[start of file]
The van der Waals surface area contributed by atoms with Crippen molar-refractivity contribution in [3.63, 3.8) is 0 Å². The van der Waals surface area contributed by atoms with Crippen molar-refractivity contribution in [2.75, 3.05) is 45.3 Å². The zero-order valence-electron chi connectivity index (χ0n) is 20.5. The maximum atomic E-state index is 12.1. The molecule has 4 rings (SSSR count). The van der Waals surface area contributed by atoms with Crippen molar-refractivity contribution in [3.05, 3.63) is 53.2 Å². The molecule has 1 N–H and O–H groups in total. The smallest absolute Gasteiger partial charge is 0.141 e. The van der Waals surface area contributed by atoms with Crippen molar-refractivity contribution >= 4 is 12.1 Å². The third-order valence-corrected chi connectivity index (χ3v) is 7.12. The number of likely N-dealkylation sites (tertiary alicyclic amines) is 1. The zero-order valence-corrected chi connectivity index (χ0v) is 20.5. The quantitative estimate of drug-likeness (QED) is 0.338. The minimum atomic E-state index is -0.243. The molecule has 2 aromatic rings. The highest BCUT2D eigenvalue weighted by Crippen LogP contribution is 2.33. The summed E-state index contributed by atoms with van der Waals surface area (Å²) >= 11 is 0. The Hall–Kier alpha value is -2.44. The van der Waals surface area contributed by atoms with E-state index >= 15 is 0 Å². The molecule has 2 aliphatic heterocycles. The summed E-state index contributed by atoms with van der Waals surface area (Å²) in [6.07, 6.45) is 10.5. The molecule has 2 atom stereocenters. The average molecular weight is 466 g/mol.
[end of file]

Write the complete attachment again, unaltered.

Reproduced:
The van der Waals surface area contributed by atoms with Crippen molar-refractivity contribution in [3.63, 3.8) is 0 Å². The van der Waals surface area contributed by atoms with Crippen molar-refractivity contribution in [2.75, 3.05) is 45.3 Å². The zero-order valence-electron chi connectivity index (χ0n) is 20.5. The maximum atomic E-state index is 12.1. The molecule has 4 rings (SSSR count). The van der Waals surface area contributed by atoms with Crippen molar-refractivity contribution in [3.05, 3.63) is 53.2 Å². The molecule has 1 N–H and O–H groups in total. The smallest absolute Gasteiger partial charge is 0.141 e. The van der Waals surface area contributed by atoms with Crippen molar-refractivity contribution >= 4 is 12.1 Å². The third-order valence-corrected chi connectivity index (χ3v) is 7.12. The number of likely N-dealkylation sites (tertiary alicyclic amines) is 1. The zero-order valence-corrected chi connectivity index (χ0v) is 20.5. The quantitative estimate of drug-likeness (QED) is 0.338. The minimum atomic E-state index is -0.243. The molecule has 2 aromatic rings. The highest BCUT2D eigenvalue weighted by Crippen LogP contribution is 2.33. The summed E-state index contributed by atoms with van der Waals surface area (Å²) >= 11 is 0. The Hall–Kier alpha value is -2.44. The van der Waals surface area contributed by atoms with E-state index >= 15 is 0 Å². The molecule has 2 aliphatic heterocycles. The summed E-state index contributed by atoms with van der Waals surface area (Å²) in [6.07, 6.45) is 10.5. The molecule has 2 atom stereocenters. The average molecular weight is 466 g/mol.